ASB fraudster Stephen Versalko made two lump-sum payments of around $1 million to help an escort leave prostitution and set up her own business outside Auckland.

The bank took legal action against the woman to recoup the $2.55 million given to her by Versalko, who stole $17.8 million during a nine-year fraud.

The court case has since been settled and is the subject of strict confidentiality orders.

But Justice Rhys Harrison this week ruled in the High Court against an application by the Herald on Sunday - owned by Weekend Herald publisher APN Holdings - to overturn name suppression for the former escort.

Justice Harrison said there was no legitimate public interest in disclosing the identity of the woman, and naming her was outweighed by the risk of psychological and emotional harm to her teenage daughter.

The daughter is unaware of her mother's former occupation and Justice Harrison said she would become the "innocent victim of publicity".

Recently elevated to the Court of Appeal, Justice Harrison also ordered APN to pay the legal fees of the woman's lawyer, David Jones, QC.

In his written decision, Justice Harrison said ASB had claimed that it was "unconscionable" for the woman and related companies to have received $2.55 million of stolen money.

She denied the claim and said that she received all payments from Versalko in good faith, without knowing he was committing large-scale fraud.

Justice Harrison said Versalko met the woman at the Pelican Club in Auckland and payments were made to her for services rendered as an escort.

"A relationship then developed between the two of them outside the club environment, evolving to the point where she agreed to have Mr Versalko as her only client and give priority to him over everything else in her life," said Justice Harrison.

"Mr Versalko led her to believe that he wanted her to become self-sufficient and realise her goal of setting up a [business] and he placed her in a position whereby he would not have to pay her money for services on an ongoing basis."

The court file previously released by Justice Harrison showed that Versalko made two large payments to a company run by the woman - $1 million in December 2008 and $964,287 in April 2009. Days after the $1 million payment, the company bought a $720,000 lifestyle block on which the woman and her family now live.

He made a further 19 payments to her between April 2008 and August 2009 of between $3500 and $100,000 shortly before the fraud was discovered.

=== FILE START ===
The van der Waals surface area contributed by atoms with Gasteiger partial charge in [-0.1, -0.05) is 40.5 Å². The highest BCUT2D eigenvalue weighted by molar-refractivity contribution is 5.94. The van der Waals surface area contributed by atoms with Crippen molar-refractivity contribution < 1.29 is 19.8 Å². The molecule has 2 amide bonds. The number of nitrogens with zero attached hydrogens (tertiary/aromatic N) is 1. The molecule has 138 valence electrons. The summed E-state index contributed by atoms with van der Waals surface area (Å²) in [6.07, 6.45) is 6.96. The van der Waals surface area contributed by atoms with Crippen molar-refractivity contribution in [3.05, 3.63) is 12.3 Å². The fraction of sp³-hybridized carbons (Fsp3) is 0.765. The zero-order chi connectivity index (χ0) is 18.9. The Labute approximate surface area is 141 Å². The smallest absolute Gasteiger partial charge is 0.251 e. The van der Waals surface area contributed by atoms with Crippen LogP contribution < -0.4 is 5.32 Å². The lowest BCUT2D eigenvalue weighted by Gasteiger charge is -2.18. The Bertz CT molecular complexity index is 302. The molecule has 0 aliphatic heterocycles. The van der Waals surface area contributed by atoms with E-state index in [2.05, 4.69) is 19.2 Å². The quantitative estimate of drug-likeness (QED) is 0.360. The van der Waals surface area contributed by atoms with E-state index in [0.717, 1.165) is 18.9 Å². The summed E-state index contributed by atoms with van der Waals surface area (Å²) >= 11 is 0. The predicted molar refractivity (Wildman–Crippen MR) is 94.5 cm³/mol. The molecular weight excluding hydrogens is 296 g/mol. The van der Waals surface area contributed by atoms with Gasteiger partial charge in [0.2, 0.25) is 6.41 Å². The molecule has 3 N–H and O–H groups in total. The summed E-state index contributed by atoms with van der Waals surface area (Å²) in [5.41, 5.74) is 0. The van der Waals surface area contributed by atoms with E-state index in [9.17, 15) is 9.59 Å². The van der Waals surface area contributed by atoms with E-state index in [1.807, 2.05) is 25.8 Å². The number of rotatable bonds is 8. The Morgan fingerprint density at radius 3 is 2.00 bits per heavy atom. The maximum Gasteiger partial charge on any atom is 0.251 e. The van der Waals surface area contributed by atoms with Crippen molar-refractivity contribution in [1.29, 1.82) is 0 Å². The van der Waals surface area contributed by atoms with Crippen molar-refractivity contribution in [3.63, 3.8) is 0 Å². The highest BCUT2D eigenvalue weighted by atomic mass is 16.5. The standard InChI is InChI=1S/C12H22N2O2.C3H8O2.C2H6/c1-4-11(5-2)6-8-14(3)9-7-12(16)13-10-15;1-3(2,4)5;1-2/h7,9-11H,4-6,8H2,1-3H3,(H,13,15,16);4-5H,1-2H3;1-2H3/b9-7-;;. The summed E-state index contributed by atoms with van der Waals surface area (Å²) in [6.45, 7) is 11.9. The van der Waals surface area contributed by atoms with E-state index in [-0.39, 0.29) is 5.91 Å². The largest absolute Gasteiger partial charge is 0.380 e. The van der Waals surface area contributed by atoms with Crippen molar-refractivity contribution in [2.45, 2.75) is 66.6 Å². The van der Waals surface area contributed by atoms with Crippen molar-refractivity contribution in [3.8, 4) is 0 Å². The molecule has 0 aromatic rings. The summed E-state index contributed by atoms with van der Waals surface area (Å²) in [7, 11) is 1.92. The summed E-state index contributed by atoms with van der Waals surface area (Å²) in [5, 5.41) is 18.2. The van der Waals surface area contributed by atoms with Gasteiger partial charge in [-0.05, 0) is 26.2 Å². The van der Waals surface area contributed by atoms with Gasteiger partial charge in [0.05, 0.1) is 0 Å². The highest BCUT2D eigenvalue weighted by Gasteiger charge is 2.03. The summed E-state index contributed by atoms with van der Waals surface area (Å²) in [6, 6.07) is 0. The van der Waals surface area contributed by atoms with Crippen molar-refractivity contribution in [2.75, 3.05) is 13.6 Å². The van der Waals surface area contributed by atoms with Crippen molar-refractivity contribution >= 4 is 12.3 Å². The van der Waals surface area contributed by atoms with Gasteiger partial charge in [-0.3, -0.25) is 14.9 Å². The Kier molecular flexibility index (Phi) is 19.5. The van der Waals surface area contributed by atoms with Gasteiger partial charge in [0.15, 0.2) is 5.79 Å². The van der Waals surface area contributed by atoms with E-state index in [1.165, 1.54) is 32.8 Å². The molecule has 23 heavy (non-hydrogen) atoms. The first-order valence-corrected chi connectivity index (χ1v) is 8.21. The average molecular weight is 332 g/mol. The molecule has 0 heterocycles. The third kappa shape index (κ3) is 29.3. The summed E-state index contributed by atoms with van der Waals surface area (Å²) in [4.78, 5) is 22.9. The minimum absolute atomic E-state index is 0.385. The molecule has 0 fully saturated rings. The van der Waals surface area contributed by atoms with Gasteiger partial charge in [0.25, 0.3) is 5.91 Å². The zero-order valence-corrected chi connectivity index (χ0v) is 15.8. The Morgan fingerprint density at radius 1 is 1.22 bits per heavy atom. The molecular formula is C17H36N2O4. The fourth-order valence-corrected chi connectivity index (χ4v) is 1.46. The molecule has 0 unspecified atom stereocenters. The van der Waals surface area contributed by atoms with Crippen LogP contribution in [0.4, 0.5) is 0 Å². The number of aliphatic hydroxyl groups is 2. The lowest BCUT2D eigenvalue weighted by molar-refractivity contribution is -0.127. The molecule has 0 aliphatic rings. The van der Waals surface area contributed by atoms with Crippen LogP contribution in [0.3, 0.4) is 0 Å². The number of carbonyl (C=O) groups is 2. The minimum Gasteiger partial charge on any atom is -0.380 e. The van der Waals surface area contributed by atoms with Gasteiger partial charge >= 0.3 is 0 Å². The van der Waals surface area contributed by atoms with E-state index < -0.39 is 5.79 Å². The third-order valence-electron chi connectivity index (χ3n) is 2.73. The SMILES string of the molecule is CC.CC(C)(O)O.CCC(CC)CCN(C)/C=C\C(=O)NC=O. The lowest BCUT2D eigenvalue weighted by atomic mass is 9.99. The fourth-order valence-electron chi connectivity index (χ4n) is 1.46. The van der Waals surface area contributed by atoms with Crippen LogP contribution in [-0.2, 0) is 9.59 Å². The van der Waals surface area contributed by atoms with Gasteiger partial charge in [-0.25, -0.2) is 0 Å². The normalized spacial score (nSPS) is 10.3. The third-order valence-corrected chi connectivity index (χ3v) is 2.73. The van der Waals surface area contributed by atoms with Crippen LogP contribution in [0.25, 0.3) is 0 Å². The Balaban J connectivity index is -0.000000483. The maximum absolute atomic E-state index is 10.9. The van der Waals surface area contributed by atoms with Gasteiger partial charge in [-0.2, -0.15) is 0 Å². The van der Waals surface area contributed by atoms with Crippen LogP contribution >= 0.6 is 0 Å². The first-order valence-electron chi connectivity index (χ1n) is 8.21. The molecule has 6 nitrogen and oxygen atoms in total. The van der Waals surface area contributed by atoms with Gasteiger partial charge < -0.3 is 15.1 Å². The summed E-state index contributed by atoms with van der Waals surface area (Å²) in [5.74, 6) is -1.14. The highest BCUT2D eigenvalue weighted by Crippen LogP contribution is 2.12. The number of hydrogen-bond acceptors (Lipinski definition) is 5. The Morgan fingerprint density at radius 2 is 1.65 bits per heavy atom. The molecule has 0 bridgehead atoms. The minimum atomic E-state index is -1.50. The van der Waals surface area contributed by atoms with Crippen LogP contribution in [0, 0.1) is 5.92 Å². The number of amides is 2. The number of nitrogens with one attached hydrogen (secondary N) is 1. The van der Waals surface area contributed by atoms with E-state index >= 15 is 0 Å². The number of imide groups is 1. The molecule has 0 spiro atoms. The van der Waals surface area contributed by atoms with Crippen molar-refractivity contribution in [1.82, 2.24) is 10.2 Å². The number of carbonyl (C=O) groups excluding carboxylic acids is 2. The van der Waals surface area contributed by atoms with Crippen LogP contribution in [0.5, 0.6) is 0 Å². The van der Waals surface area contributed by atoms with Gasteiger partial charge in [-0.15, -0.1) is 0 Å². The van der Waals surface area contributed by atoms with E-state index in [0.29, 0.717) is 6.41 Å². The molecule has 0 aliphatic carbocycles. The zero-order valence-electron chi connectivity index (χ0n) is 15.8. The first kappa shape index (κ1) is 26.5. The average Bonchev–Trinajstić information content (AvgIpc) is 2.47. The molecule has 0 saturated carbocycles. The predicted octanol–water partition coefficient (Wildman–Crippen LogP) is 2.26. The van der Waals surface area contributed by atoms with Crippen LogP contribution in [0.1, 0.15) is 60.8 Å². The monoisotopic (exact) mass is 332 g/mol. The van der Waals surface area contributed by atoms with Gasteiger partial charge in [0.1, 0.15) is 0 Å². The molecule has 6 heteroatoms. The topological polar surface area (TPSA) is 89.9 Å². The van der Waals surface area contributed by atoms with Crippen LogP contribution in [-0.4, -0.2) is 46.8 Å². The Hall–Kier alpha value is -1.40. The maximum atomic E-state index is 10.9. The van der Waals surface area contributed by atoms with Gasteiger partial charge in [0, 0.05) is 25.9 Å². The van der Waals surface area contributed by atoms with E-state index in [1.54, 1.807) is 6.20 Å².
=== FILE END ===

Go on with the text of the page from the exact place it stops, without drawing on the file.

Versalko also made several cash payments and gave her $10,000 to buy clothes to wear on a business trip to Dubai. The pair stayed at the exclusive Burj Al Arab Hotel, where the cheapest room costs about $3000 a night.

The married father of three was later disappointed to find out the 41-year-old was already in a relationship.

While the case against the former escort has been settled, ASB Bank is trying to recoup some of the $17.8 million stolen by Versalko - which has been covered by insurance - before he was discovered and jailed after a Serious Fraud Office investigation.

He is serving a six-year sentence in Rangipo Prison, near Taupo.

Versalko spent most of the money on property and high living - including at least $3.4 million on prostitutes.

Blue-chip properties Versalko owned in Remuera and Coromandel have been sold and the $4 million from the sales held in a trust account as the ASB attempts to claw back the stolen millions.

While Versalko was able to defraud the ASB of $17.8 million for nine years, the scam was unravelled in just one day when a customer rang the bank with concerns.

The largest employee theft in the country was discovered only after an ASB Bank client saw a television show about Bernard Madoff, America's US$50 billion fraudster.

In August 2009, a woman who had invested more than $3 million with ASB adviser Versalko became uneasy about the fact that he was the only staff member she had dealt with.

If something happened to her, she reasoned, Versalko, 52, would be the only person who knew anything about the funds into which her money had gone.

At about the same time, she watched a documentary about Madoff's Ponzi schemes that rang alarm bells. Madoff's technique of fobbing off his victims reminded her of Versalko. A phone call to ASB confirmed the investor's worst fears - her multimillion-dollar investment portfolio was fictitious.

The subsequent investigation uncovered nearly 30 wealthy ASB clients who had been defrauded by Versalko in a surprisingly simple scam.